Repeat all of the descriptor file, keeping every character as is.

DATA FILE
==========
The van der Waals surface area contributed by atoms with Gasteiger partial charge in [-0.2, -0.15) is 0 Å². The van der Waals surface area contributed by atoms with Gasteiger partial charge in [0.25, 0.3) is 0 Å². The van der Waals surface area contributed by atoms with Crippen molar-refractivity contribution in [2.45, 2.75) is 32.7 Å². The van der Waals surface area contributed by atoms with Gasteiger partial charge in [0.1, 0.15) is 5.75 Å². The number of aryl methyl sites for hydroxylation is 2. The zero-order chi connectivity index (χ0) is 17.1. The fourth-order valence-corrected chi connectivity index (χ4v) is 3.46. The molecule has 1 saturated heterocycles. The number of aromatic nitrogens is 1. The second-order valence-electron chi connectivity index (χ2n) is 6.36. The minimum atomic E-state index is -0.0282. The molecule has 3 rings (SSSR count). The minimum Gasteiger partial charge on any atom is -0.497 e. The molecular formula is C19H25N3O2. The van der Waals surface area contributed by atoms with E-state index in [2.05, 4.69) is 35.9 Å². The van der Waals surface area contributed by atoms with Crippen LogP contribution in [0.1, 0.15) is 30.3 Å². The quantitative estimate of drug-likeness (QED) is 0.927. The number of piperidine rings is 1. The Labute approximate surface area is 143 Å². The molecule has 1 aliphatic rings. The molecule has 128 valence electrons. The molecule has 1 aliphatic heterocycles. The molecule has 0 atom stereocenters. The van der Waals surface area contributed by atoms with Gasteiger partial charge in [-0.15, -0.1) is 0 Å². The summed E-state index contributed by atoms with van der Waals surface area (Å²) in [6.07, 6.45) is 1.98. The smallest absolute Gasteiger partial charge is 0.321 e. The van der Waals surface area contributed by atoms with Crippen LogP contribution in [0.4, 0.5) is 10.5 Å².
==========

The van der Waals surface area contributed by atoms with Gasteiger partial charge in [-0.2, -0.15) is 0 Å². The van der Waals surface area contributed by atoms with Gasteiger partial charge in [0.25, 0.3) is 0 Å². The van der Waals surface area contributed by atoms with Crippen molar-refractivity contribution in [2.45, 2.75) is 32.7 Å². The van der Waals surface area contributed by atoms with Gasteiger partial charge in [0.1, 0.15) is 5.75 Å². The number of aryl methyl sites for hydroxylation is 2. The zero-order chi connectivity index (χ0) is 17.1. The fourth-order valence-corrected chi connectivity index (χ4v) is 3.46. The molecule has 1 saturated heterocycles. The number of aromatic nitrogens is 1. The second-order valence-electron chi connectivity index (χ2n) is 6.36. The minimum atomic E-state index is -0.0282. The molecule has 3 rings (SSSR count). The minimum Gasteiger partial charge on any atom is -0.497 e. The molecular formula is C19H25N3O2. The van der Waals surface area contributed by atoms with E-state index in [2.05, 4.69) is 35.9 Å². The van der Waals surface area contributed by atoms with Crippen LogP contribution in [0.1, 0.15) is 30.3 Å². The quantitative estimate of drug-likeness (QED) is 0.927. The number of piperidine rings is 1. The Labute approximate surface area is 143 Å². The molecule has 1 aliphatic rings. The molecule has 128 valence electrons. The molecule has 1 aliphatic heterocycles. The molecule has 0 atom stereocenters. The van der Waals surface area contributed by atoms with Gasteiger partial charge in [-0.15, -0.1) is 0 Å². The summed E-state index contributed by atoms with van der Waals surface area (Å²) in [6.07, 6.45) is 1.98. The smallest absolute Gasteiger partial charge is 0.321 e. The van der Waals surface area contributed by atoms with Crippen LogP contribution in [0.4, 0.5) is 10.5 Å².